patients: 110 of them female. The patients were evaluated by 84
providers, 60 of them male. According to the providers
surveyed, female patients described more pain than did male
patients;P < .01; and were perceived by providers to experience
more pain P < .03; Female patients received more medications P <
01; and were less likely to receive no medication P <.01; Female
patients also received more potent analgesics (P < .03). Linear
and logistic regression analysis showed that patient perception
of pain was the strongest predictor of the number and strength of
medications given; patient gender was not a predictor.
CONCLUSION: Female patients with headache, neck pain, or back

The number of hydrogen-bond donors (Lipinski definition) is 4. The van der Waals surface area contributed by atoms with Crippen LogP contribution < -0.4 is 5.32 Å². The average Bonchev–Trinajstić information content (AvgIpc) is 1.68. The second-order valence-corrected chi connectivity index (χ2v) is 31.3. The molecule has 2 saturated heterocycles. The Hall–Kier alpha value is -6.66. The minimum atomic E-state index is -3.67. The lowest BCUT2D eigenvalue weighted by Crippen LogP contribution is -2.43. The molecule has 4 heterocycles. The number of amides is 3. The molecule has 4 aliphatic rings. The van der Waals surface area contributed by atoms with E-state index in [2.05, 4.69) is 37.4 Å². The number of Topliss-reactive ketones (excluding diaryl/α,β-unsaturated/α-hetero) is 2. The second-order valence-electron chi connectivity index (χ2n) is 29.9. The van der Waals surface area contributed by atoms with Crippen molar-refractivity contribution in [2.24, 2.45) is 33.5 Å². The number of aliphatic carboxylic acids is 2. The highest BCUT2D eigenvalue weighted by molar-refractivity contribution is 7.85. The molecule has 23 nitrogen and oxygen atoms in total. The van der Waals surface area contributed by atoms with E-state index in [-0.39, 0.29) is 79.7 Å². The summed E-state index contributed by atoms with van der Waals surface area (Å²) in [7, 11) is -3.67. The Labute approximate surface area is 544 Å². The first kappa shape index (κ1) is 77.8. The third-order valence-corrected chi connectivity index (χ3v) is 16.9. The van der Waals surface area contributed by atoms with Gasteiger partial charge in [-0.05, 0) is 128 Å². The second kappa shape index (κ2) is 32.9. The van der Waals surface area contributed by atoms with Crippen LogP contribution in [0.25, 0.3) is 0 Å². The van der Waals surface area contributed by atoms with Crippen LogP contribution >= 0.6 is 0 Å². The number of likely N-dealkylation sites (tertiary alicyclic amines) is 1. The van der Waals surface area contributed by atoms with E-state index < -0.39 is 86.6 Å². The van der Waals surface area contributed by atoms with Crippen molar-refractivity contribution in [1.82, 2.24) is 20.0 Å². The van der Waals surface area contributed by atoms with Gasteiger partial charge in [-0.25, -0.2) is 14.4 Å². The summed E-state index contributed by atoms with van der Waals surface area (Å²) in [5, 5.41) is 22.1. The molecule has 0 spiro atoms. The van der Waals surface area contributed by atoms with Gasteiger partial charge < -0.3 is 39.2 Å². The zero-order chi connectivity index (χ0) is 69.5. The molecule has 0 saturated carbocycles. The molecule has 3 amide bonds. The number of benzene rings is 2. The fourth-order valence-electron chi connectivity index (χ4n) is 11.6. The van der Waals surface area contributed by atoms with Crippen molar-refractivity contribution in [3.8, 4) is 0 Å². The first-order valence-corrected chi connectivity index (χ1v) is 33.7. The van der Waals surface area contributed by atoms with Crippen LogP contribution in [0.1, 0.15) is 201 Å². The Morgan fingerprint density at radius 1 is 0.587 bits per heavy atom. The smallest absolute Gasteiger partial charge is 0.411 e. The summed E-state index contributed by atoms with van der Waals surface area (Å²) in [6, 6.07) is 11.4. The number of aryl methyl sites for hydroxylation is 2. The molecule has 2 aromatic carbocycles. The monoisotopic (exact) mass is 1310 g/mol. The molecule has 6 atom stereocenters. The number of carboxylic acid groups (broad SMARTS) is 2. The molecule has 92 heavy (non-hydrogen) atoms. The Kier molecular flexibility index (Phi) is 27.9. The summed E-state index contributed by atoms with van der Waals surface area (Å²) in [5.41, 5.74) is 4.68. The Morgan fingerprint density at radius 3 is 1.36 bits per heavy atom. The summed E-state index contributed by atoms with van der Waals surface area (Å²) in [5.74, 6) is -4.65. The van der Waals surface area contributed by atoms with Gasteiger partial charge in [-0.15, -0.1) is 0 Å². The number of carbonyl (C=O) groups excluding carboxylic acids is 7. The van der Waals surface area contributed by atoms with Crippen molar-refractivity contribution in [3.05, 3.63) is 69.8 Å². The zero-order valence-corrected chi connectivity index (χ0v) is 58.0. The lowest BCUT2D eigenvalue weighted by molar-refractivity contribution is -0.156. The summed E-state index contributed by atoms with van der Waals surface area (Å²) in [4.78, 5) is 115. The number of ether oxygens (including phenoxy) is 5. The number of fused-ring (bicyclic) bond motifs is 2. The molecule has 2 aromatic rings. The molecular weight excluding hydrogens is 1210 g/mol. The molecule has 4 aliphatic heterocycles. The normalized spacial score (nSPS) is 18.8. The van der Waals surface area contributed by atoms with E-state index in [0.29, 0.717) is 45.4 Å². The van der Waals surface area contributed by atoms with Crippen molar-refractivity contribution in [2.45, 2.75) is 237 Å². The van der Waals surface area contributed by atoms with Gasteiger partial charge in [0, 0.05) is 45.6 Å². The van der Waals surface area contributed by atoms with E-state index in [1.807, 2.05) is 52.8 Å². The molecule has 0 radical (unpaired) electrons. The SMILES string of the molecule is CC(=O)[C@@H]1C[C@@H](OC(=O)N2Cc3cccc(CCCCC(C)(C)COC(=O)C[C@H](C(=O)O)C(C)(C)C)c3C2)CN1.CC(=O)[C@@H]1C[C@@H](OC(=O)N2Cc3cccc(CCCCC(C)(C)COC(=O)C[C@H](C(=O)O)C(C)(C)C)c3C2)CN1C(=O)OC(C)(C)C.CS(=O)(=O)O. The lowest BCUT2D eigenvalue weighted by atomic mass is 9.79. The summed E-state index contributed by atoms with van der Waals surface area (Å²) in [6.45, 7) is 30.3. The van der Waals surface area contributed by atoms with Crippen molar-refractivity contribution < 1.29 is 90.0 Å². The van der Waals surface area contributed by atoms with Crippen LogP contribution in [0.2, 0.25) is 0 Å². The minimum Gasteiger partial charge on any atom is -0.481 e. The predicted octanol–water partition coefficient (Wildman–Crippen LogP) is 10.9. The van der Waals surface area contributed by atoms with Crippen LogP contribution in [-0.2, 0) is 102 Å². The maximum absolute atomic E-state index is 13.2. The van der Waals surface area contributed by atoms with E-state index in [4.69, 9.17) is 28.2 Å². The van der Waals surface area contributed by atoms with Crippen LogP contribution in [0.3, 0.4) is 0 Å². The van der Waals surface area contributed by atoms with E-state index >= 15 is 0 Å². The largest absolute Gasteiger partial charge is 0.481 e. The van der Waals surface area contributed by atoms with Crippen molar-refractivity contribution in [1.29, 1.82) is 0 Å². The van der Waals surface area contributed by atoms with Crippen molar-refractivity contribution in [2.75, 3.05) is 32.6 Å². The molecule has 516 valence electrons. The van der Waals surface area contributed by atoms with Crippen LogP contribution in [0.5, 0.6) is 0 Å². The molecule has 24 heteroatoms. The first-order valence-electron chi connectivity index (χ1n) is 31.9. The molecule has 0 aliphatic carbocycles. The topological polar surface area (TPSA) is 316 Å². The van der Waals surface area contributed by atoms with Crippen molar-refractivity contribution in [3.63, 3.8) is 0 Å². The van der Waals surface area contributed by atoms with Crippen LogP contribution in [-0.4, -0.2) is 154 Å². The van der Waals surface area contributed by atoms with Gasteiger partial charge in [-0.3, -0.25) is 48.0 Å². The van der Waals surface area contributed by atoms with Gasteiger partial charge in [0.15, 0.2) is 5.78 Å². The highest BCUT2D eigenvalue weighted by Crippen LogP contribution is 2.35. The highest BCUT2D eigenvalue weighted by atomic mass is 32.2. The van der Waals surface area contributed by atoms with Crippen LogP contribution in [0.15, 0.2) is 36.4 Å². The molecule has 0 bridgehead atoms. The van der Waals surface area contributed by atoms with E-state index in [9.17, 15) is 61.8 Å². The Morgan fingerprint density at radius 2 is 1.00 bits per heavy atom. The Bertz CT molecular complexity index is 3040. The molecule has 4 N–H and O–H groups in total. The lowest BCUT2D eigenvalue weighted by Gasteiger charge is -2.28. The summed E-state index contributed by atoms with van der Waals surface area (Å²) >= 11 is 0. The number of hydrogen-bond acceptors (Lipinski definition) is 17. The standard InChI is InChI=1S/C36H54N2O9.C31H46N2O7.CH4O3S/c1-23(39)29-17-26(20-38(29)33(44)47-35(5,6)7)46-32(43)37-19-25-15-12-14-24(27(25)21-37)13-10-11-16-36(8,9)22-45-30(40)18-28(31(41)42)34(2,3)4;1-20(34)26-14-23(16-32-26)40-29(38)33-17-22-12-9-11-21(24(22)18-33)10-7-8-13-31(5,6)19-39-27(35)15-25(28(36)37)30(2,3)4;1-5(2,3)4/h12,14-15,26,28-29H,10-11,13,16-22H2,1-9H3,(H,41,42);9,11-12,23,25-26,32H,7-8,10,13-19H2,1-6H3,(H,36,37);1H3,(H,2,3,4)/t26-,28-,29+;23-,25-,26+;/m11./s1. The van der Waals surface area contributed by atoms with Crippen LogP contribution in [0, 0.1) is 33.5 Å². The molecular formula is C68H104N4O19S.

pain describe more pain and are perceived by providers to have
more pain than male patients in the ED. Female patients also
receive more medications and stronger analgesics. In this study,
severity of patient pain rather than gender stereotyping appeared
to correlate most with pain management practices.

Pain 1998 May;76(1-2):223-229
Gender differences in pain perception and patterns of cerebral
activation during noxious heat stimulation in humans.

Paulson PE, Minoshima S, Morrow TJ, Casey KL

Neurology Research Laboratories, University of Michigan, VA
Medical Center, Ann Arbor 48105, USA.

The purpose of the present study was to determine whether gender
differences exist in the forebrain cerebral activation patterns
of the brain during pain perception. Accordingly, positron
emission tomography (PET) with intravenous injection of H2(15)O
was used to detect increases in regional cerebral blood
flow (rCBF) in normal right-handed male and female subjects as
they discriminated differences in the intensity of innocuous and
noxious heat stimuli applied to the left forearm. Each subject